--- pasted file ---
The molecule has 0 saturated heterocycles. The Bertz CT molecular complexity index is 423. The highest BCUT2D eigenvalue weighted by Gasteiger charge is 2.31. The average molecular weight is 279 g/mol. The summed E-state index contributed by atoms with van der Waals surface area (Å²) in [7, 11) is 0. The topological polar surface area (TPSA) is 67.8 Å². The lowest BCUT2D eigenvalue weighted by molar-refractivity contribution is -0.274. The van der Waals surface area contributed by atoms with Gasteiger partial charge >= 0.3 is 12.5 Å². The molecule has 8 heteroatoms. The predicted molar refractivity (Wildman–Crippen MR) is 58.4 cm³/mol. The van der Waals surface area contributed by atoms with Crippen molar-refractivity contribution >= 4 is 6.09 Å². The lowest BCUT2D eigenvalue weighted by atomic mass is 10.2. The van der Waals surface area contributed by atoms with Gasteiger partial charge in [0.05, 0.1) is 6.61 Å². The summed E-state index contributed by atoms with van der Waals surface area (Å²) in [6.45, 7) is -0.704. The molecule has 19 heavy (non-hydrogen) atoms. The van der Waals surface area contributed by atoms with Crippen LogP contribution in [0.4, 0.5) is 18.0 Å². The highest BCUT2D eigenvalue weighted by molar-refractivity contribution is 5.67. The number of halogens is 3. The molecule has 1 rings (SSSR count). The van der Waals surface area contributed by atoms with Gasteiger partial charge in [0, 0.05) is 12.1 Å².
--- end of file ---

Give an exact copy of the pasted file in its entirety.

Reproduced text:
The molecule has 0 saturated heterocycles. The Bertz CT molecular complexity index is 423. The highest BCUT2D eigenvalue weighted by Gasteiger charge is 2.31. The average molecular weight is 279 g/mol. The summed E-state index contributed by atoms with van der Waals surface area (Å²) in [7, 11) is 0. The topological polar surface area (TPSA) is 67.8 Å². The lowest BCUT2D eigenvalue weighted by molar-refractivity contribution is -0.274. The van der Waals surface area contributed by atoms with Gasteiger partial charge >= 0.3 is 12.5 Å². The molecule has 8 heteroatoms. The predicted molar refractivity (Wildman–Crippen MR) is 58.4 cm³/mol. The van der Waals surface area contributed by atoms with Crippen molar-refractivity contribution >= 4 is 6.09 Å². The lowest BCUT2D eigenvalue weighted by atomic mass is 10.2. The van der Waals surface area contributed by atoms with Gasteiger partial charge in [0.05, 0.1) is 6.61 Å². The summed E-state index contributed by atoms with van der Waals surface area (Å²) in [6.45, 7) is -0.704. The molecule has 19 heavy (non-hydrogen) atoms. The van der Waals surface area contributed by atoms with Crippen LogP contribution in [0.4, 0.5) is 18.0 Å². The highest BCUT2D eigenvalue weighted by molar-refractivity contribution is 5.67. The number of halogens is 3. The molecule has 1 rings (SSSR count). The van der Waals surface area contributed by atoms with Gasteiger partial charge in [0, 0.05) is 12.1 Å².